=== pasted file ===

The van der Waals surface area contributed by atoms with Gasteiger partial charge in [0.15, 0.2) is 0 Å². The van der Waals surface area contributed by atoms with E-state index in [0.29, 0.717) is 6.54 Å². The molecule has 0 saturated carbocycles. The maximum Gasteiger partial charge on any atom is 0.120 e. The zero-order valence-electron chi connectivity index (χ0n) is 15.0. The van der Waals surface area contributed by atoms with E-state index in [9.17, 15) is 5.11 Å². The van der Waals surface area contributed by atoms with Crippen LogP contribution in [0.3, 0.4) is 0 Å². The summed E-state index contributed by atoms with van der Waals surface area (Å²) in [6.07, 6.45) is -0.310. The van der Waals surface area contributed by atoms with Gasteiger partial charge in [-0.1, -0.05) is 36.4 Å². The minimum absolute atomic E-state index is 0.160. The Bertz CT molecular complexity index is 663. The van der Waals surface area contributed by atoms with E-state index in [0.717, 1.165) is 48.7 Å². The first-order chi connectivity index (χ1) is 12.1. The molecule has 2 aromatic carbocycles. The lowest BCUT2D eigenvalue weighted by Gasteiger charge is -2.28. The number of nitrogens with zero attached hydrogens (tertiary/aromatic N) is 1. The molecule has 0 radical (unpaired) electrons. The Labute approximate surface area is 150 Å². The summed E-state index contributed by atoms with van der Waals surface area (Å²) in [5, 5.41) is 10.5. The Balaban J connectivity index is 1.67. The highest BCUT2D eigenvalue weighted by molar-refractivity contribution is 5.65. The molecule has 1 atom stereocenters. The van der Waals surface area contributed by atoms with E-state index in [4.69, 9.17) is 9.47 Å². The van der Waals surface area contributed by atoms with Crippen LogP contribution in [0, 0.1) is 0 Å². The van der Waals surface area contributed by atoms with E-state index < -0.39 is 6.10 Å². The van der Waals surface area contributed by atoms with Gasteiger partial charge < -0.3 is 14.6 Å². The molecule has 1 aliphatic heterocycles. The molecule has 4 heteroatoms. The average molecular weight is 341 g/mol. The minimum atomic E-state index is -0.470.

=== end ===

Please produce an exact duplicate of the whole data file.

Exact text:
The van der Waals surface area contributed by atoms with Gasteiger partial charge in [0.15, 0.2) is 0 Å². The van der Waals surface area contributed by atoms with E-state index in [0.29, 0.717) is 6.54 Å². The molecule has 0 saturated carbocycles. The maximum Gasteiger partial charge on any atom is 0.120 e. The zero-order valence-electron chi connectivity index (χ0n) is 15.0. The van der Waals surface area contributed by atoms with E-state index in [9.17, 15) is 5.11 Å². The van der Waals surface area contributed by atoms with Crippen LogP contribution in [0.3, 0.4) is 0 Å². The summed E-state index contributed by atoms with van der Waals surface area (Å²) in [6.07, 6.45) is -0.310. The van der Waals surface area contributed by atoms with Gasteiger partial charge in [-0.1, -0.05) is 36.4 Å². The minimum absolute atomic E-state index is 0.160. The Bertz CT molecular complexity index is 663. The van der Waals surface area contributed by atoms with E-state index in [0.717, 1.165) is 48.7 Å². The first-order chi connectivity index (χ1) is 12.1. The molecule has 2 aromatic carbocycles. The lowest BCUT2D eigenvalue weighted by Gasteiger charge is -2.28. The number of nitrogens with zero attached hydrogens (tertiary/aromatic N) is 1. The molecule has 0 radical (unpaired) electrons. The Labute approximate surface area is 150 Å². The summed E-state index contributed by atoms with van der Waals surface area (Å²) in [5, 5.41) is 10.5. The Balaban J connectivity index is 1.67. The highest BCUT2D eigenvalue weighted by molar-refractivity contribution is 5.65. The molecule has 1 atom stereocenters. The van der Waals surface area contributed by atoms with E-state index in [4.69, 9.17) is 9.47 Å². The van der Waals surface area contributed by atoms with Crippen LogP contribution in [0, 0.1) is 0 Å². The van der Waals surface area contributed by atoms with E-state index < -0.39 is 6.10 Å². The van der Waals surface area contributed by atoms with Gasteiger partial charge < -0.3 is 14.6 Å². The molecule has 1 aliphatic heterocycles. The molecule has 4 heteroatoms. The average molecular weight is 341 g/mol. The minimum atomic E-state index is -0.470.